This morning I was reviewing a NNN leased investment in Memphis Tennessee. My folks are considering trading their apartment building for this type of investment because they still get monthly rental income but they don't get all the maintenance and personality issues that they do with apartments.
On the flip side, my clients would be trading their 32 renters for 1 corporate tenant. If the market should shift or if the company got sued, the entire burden of the lease and underlying mortgage payments could shift back onto my clients. The underlying lease is secured by the company and the company is an "A" rated company but, after the CMBS drama with AAA rated bonds, it got me wondering if I can really rely upon this "A" rating.
During the credit melt down starting in 2007, AAA rated mortgage backed securities were quickly devalued to junk bond status resulting in the the $638 Billion dollar bankruptcy by Lehman Brothers and a snowballing bank default that continues. As recently as Friday the 19th 3 banks failed.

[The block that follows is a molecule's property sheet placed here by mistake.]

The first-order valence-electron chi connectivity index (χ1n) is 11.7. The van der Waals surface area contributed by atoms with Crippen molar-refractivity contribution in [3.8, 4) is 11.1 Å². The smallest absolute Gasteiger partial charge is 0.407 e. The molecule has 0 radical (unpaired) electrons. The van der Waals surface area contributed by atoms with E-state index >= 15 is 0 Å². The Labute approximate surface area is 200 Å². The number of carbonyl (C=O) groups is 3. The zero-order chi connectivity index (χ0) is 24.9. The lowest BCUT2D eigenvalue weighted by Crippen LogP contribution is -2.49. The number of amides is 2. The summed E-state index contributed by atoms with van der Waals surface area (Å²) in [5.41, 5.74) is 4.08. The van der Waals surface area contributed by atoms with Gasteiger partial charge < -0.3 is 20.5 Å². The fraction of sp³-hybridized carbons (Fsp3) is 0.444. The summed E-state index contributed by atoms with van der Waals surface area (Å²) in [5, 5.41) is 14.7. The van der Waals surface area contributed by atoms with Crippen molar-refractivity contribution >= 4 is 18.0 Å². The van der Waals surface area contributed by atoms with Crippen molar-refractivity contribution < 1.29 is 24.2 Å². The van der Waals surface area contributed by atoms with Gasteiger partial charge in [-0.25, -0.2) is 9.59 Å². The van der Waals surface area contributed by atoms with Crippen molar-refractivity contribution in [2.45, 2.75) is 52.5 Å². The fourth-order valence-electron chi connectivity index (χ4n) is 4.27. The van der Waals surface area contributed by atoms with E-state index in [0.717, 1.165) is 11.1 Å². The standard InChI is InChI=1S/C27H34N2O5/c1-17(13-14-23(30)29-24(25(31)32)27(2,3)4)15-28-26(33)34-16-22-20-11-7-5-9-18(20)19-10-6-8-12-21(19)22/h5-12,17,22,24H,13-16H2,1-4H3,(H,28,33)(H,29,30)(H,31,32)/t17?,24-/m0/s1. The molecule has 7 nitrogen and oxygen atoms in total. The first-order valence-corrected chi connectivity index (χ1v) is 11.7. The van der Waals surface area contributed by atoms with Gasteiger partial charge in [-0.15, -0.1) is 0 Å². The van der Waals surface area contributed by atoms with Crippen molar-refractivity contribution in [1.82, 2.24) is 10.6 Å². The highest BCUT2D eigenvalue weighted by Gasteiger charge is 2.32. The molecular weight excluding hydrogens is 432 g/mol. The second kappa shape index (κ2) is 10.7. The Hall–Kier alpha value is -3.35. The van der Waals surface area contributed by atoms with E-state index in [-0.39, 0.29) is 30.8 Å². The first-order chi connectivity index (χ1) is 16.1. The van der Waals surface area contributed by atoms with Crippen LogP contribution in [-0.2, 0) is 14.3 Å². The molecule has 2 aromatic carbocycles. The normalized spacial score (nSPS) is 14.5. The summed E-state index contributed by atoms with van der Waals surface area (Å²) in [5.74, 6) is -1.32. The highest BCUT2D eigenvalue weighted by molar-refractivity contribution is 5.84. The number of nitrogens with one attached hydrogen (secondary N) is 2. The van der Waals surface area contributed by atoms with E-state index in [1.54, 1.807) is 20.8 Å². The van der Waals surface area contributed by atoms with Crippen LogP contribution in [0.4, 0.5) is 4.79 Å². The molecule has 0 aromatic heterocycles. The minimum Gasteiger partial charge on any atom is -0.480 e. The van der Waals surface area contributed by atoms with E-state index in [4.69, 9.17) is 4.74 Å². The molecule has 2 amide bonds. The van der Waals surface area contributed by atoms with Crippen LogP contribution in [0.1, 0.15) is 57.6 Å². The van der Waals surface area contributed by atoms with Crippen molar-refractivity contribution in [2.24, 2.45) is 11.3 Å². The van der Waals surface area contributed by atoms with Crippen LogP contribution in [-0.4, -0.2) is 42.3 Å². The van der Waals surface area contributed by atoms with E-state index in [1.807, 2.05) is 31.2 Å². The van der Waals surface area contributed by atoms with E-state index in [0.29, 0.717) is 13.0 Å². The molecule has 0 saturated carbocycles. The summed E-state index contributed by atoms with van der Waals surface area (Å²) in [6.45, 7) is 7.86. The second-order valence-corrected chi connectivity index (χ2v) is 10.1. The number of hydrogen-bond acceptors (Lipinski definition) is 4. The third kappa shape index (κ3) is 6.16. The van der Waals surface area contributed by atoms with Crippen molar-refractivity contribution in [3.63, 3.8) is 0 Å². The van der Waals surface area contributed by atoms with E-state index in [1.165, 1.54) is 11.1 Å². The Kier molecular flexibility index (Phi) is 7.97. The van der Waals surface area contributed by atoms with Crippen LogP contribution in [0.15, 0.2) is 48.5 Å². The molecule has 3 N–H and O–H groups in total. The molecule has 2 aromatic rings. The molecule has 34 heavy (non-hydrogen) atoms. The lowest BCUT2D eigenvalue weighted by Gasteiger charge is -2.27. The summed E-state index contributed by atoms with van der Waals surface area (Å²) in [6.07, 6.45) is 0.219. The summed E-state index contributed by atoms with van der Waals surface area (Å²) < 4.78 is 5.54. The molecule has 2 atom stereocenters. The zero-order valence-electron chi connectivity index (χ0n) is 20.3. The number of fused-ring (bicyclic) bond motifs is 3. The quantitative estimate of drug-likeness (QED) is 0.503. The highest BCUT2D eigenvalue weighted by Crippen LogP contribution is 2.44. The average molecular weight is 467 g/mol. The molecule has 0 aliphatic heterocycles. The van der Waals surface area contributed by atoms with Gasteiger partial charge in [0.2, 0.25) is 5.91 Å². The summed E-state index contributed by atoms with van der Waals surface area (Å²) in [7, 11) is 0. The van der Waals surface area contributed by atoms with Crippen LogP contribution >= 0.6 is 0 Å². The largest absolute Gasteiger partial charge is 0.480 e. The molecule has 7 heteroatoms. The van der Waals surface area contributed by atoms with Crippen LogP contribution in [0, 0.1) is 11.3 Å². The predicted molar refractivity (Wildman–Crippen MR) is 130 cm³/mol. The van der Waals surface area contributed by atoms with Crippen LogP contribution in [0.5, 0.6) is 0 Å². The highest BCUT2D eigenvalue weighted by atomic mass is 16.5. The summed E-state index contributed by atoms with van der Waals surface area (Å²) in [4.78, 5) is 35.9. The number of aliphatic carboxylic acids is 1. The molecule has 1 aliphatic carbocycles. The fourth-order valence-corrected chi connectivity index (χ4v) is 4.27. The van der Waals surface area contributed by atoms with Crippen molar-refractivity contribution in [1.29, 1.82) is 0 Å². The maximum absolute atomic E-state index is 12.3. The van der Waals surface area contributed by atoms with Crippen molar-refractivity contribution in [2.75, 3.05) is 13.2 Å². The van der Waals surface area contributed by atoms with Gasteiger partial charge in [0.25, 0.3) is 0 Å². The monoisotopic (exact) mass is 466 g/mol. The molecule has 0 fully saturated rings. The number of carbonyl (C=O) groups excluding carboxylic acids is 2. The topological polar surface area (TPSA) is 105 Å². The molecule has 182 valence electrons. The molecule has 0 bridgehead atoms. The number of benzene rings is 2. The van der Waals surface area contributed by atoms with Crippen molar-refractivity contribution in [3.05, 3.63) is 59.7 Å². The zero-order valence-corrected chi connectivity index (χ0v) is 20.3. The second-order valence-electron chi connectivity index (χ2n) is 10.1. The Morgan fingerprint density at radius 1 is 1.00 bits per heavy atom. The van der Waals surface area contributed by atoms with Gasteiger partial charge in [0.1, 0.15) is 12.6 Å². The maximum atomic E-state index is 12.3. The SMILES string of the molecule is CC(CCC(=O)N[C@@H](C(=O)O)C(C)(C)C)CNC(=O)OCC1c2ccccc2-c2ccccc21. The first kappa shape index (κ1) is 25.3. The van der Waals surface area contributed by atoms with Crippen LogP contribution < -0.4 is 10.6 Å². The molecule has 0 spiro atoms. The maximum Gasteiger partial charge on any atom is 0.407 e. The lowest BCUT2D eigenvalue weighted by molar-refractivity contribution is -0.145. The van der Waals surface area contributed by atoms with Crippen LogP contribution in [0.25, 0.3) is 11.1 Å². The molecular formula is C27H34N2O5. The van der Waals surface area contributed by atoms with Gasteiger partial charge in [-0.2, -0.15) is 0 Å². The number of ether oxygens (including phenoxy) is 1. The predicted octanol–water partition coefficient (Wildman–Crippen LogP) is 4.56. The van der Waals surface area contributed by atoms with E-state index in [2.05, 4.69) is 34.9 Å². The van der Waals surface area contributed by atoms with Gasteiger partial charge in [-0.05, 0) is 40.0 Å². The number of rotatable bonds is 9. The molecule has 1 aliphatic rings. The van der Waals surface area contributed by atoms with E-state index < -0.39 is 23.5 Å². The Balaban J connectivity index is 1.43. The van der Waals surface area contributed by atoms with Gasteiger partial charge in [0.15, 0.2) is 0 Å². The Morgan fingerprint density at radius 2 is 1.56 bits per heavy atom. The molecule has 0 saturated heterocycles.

In retrospect, the bankers trusted the AAA rated securities but all the AA rating means is that their history is good. Historically there has not been a default. According to Wikipedia, a AAA rated muni bond has historically had a 0% default rate and we used this as gospel. Unfortunately, this rating can not predict the future and, unfortunately again, there is no guarantee.
That's the thing about investments, the higher the return, the higher the risk.